Humans not needed on farms in a generation?

On Thursday 5th January, this years Oxford Farming Conference Oxford Union debate considered the motion: This house believes that humans will not be needed on farms in a generation.

First up (and pictured)  for the motion was Professor Simon Pearson from the Lincoln Institute of Agricultural Technology (LIAT).   The propositions contention was that this prophesy is already happening. With official figures showing that within 100 years (one lengthy lifetime), in 1921 just under 1m people were working on English farms, by 2021 this was 301,000 of which only 67000 were regular workers and 41000 were casuals.

In 2019 according to the ONS 63,000 EU citizens worked seasonally on UK farms, now, with Covid, Brexit, Ukraine and the age/urbanisation demographics that number is much reduced, and in 2021 farms could not and did not secure the labour they needed.

The UK labour crisis is well documented, so the driver of technology in farming is not to replace labour in farming systems, its to find machines and technology to fill this labour gap.

Going back to the premise of the debates motion, its not just a question that workers ‘are not needed’ on farms, they are simply not available.

David Rose from Farmeco in Nottinghamshire rose to his feet in opposition to the motion.  He contended that “there should be more people involved in farming.” He felt strongly that tech has not solved all the problems it has set out to do.

“Technology is removing our ability to think creatively, and we need to think look at partnerships on the land.” He stated that partnerships used technology to reduce chemicals and fertiliser use.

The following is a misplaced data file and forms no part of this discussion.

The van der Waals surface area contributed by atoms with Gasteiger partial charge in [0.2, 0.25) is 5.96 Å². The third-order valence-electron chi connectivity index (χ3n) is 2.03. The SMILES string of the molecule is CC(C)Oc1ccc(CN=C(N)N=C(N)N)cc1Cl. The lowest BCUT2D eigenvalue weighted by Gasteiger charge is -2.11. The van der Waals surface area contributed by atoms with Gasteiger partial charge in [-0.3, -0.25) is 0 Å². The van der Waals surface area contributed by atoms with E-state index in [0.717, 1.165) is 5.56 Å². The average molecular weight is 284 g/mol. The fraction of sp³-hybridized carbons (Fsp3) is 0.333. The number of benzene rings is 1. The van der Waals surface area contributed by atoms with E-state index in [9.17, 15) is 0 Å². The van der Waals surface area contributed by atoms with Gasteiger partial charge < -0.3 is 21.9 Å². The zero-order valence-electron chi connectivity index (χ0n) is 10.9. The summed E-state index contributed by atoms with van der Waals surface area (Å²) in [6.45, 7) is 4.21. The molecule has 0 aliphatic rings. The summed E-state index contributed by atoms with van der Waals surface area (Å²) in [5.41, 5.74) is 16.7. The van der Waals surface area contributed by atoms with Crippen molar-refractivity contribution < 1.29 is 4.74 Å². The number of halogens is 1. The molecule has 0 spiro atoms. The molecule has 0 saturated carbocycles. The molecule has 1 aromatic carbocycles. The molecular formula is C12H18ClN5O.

Farming will need more highly skilled people to do the job better and harness the technology.

David urged the audience to vote against the motion and herald in a new agricultural era of people and the countryside.

The few feeding the many

Kit Franklin, lead investigator of the Hands Free Farm project at Harper Adams University was straight back up in defence of the motion as second.

“If the technology is ready and raring, what is this need for automation?” Kit opened. “Let us remember what agriculture is?  The ability of the few to feed the many through the adoption of ever emerging science and technology, in current times that means a mere 1% of the UK population producing the food for the 99%, down from 5% one hundred years ago and if you stretch back to the roman era 70-80% were working the land.”

NASA’s chief engineer for the Saturn V rocket programme said “one good test is worth a thousand expert opinions” Kit asked the delegates to would they stand with naysaying opinions on the opposite bench or with Professor Simon and himself, the testers, with hard earnt first-hand knowledge of farm robotics and automation, in voting for this motion saving future generations the drudgery and danger of farm work whilst making Net Zero sustainable businesses a reality.

Silent fields

OFC director Ben Taylor Davies closed the opposition with 60 seconds of silence to remind the audience of what farming sounds like without people, and made the correlation between science and technology adaption on farm and the reduction of people on the land.

Ben said that the argument in favour of the motion was “trivial in comparison to the suicide statistics in farming”.

When we look at agricultural engineering there have been many successes, “but a farm which runs around people is a farm which cares” Ben closed by saying.

The motion was convincingly defeated by 234 for the noes and 76 for the ayes.